Madeleine Peyroux recorded at the Cheltenham Jazz Festival England 2013-05-02 - stereo upgrade, broadcast on BBC Radio 2 stereo FM

Sansui T60 FM Tuner/Adobe Audition<Tracks>phase correction>fades>Flac

Checksum files done in Traders Little Helper

The Cheltenham Jazz festival celebrates its 17th year, nestled on the outskirts of the Cotswold�s this majestic town provides a platform for International acts encompassing the disciplines of Jazz, Blues, Gospel and all things creative. Covered by the BBC, there is an air of musical quality about the place, accompanied by the delicious aroma of varied cuisines from the surrounding food stalls. Of course, there is the traditional West Country cider, but be warned that if you drink too much Henry Weston�s 8% Proof it invites the brain to engage the voice box and causes the average Joe to believe he can sing like a bird.

Few singers have the capability to carry the sounds of their voices as if an instrument, Madeleine Peyroux has this rare talent, carrying it off masterfully, opening her Cheltenham Thursday Big Top act with the classic Rose/Heath composition �Take These Chains�. With her hands out in front, not playing her guitar, the Peyroux voice plays out the verse �Take these tears� placing a crescendo effect on every syllable, displaying her inner passion for this music with her every facial expression. Next up is a self penned song �Don�t Wait Too Long�, from her second album of 2004, Careless Love, for which Madeline picks up her trusty acoustic guitar and dryly says her Hello�s to Cheltenham �here in Southern England� putting her audience totally at ease, joking along �What an honor to have more people in the audience than on the stage�.

A brighter stage backdrop lights up a cool drumming rhythm by Darren Beckett for another track on the new album The Blue Room, �Bye Bye Love�, a tune made popular in the fifties by the Everly Brothers. For the fourth number, �Don�t Know Me� Madeline ditches her guitar, which she did on several numbers, knowing that the vocal needed complete concentration.

Madeline continued her dry sense of humour pulling out some surprising introductions: �I have three types of songs; Love Songs, Blues Songs and Drinking Songs�. Slipping nicely into a beguiling performance of Randy Newman�s �Guilty� accompanied by her string quartet, featuring a cello, viola and two violins. Madeleine explains that her drinking songs, in turn, lead to apology songs, the greatest example of which being �Changing All Those Changes�, originally written and sung by Buddy Holly. This rendition drew focus to the massive double bass of Barak Mori, which in standing directly behind Madeline, overshadowed her and left her looking like a young girl twirling her sash scarf, singing effortlessly using her hands, her heart and her head in joyous abandon.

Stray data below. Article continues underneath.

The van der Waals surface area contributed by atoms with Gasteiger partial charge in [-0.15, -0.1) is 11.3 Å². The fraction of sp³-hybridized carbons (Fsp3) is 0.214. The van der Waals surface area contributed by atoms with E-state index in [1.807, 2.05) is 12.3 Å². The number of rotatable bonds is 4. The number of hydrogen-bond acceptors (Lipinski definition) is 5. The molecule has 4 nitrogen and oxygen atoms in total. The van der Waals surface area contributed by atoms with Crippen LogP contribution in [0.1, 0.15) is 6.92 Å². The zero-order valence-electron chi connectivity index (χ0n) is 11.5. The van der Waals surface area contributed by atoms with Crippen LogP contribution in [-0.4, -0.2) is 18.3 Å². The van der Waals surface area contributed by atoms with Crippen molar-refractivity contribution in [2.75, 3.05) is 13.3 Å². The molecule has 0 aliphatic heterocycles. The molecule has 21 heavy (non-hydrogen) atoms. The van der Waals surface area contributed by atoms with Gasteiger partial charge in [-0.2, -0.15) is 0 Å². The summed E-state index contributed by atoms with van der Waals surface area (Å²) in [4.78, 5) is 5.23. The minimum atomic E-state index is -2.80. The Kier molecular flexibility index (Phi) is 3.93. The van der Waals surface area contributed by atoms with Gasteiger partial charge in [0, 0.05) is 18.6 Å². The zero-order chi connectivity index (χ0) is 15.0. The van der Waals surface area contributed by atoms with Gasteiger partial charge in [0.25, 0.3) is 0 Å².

Haunting strings introduced �Bird on The Wire� written by Leonard Cohen, causing the entire Big Top tent to seemingly hold its breath for an entire five minutes as it would have been possible to hear a pin drop. However, that parallel does not give Peyroux credit for this performance, she simply nailed it. �I saw a beggar leaning on his wooden crutch, he said to me you should not ask for so much, and a pretty woman leaning in her door, she cried to me, why not ask for more?. Like a Bird on a wire, in my way, I have tried in my way to be free�

The Hammond B3 kicks in as the band cover the Ray Charles classic �I Can�t Stop Loving You�. These Ray Charles songs are revisited by Madeleine on her new release by Decca Records, �The Blue Room� which is an incredible story of vision by her friend and producer, Larry Klein, about which you can read in our album review section.

Before introducing �Desperadoes Under The Eaves� Madeleine declared �It is an honour singing songs to a captive audience in a way which they may not have heard them before�. Clearly, that is what makes her tick. �If you have not heard the works of Warren Zevon then I suggest you do�. The astute vocal and string performance even has Madeleine imitating the hum of the motel air conditioning, humming for what seemed like an age.

Following an upbeat full band rendition of �I Hear Music�, Madeleine quipped �That is one of my Happy Songs, I think I have one more� but first she slipped back into melancholy mood with a Frankie Brown number �Born To Lose�, which, as she explains, was first covered 50 years ago by Ray Charles, now being part of the new Blue Room project.

The final curtain draws to a close as that other missing happy song �Instead� climbs out of Madeline�s box of tricks. A jolly little number self written for her 2009 album �Barebones� which made it big time in Japan and consequently famously goes along �Instead of feeling bad be glad you got somewhere to go, instead of feeling sad be happy you�re not all alone, instead of feeling low get high on everything you love, instead of wastin� time feel good �bout what you are dreaming of���.

As this was technically an outside performance the Big Top lights came on at 10pm, so there could be no encore, instead the audience departed from the red and yellow Cheltenham Big Top feelin� good and not going to The Blue Room.

Contrast clause - this stereo recording is an upgrade to which is a mono only.

Broadcast on BBC Radio 2 2013-05-06.

01 intro

02 Take These Chains

03 banter

04 Don�t Wait Too Long

05 Bye Bye Love

06 Don�t Know Me

07 banter

08 Guilty

09 banter

10 Changing All Those Changes

11 Bird on The Wire

12 banter

13 I Can�t Stop Loving You

14 banter

15 Desperadoes Under The Eaves

16 banter

17 I Hear Music

18 banter

19 Born To Lose

20 Instead